Whiplash is an abrupt back-and-forth neck flexion that can cause loads of pain and discomfort. If you experience whiplash and don’t treat it properly, you can have long-term pain that may debilitate regular daily activities and exercise. If you’ve been in a car accident and suffered whiplash, there’s a chance it’s not your fault. Whether you were rear-ended, t-boned, or weren’t at fault for the crash, you don’t deserve whiplash or the financial impact that may ensue if your neck pain interferes with working or driving. Hiring a personal injury attorney is the best way to get the compensation you deserve for your injury.
Was your family member’s death the direct result of someone else’s negligence? You’re not alone. Motor vehicle accidents, medical malpractice, and unsafe premises (including workplaces) take a staggering number of loved ones away from their family members every year. Medical malpractice results in the death of 98,000 people every single year on its own. If your family member died and someone else was responsible, you may be eligible for a wrongful death lawsuit. While legal action can’t bring your loved one back, it is a legal remedy to see justice and damages. Keep reading to learn whether a wrongful death lawsuit is right for you. Wrongful Death:
Did you know there were over 6.3 million car accidents in the US in 2016? That same year, a record-breaking 40,200 people died in such accidents–a 6% increase from 2015. If you were recently involved in a car accident, we hope it was a minor crash. And if you walked away with minimal injuries or damage to your car, you may feel there’s no need to contact a lawyer. But when it comes to hiring an attorney after a car accident, the severity of the crash makes no difference. In this post, we’ll discuss five reasons why you should contact an attorney after a car accident–any car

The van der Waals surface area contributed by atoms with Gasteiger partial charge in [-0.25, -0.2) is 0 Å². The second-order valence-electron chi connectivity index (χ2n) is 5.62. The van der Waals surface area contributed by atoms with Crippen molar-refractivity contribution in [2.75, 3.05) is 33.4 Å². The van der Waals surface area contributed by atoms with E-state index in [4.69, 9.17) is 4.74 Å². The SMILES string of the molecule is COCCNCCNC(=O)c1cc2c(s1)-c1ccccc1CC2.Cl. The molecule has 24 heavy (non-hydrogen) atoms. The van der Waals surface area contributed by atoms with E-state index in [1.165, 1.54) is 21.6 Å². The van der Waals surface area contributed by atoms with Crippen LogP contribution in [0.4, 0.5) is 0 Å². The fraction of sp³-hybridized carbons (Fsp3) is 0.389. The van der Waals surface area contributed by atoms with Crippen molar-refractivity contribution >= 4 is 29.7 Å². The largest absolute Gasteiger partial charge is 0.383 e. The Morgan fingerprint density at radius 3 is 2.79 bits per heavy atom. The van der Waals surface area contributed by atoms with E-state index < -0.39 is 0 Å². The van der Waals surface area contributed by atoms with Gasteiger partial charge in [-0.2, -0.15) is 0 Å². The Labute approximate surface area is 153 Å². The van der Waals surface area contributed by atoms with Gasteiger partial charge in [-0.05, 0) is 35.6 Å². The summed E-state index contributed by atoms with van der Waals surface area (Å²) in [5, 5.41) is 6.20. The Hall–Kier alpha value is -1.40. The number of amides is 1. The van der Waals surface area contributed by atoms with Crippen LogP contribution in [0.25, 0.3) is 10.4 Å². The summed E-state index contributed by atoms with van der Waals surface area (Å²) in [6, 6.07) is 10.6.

Yasser Ayub is a member of a softball team that participated in a softball tournament hosted by Competitive Softball Promotions or CSP. The softball tournament was held on softball fields at a public park owned by Miami-Dade County. Although CSP paid Miami-Dade County for the right to use their softball fields, the park features common areas, outside of the rented fields and dugouts, that are open to the public. On the morning of the tournament, Ayub’s softball team became involved in a heated argument with another team. As a result, the umpire asserted that both teams forfeited the game. Later that evening,
Lazaro Kaufer was shopping at Target when he slipped on some liquid laundry detergent on the floor and faced costly medical bills as a result. The testimony at trial showed that an unidentified individual was walking in front of Mr. Kaufer and carrying a bottle of leaking laundry detergent that Mr. Kaufer slipped on. Mr. Kaufer and his wife, Katia sued Target for negligence. The jury discovered that Target was partially liable for Mr. Kaufer’s fall and awarded him $250,000 in damages and his wife $30,000 for loss of of consortium. Mr. Kaufer Made a Case for Negligence Under the Theory of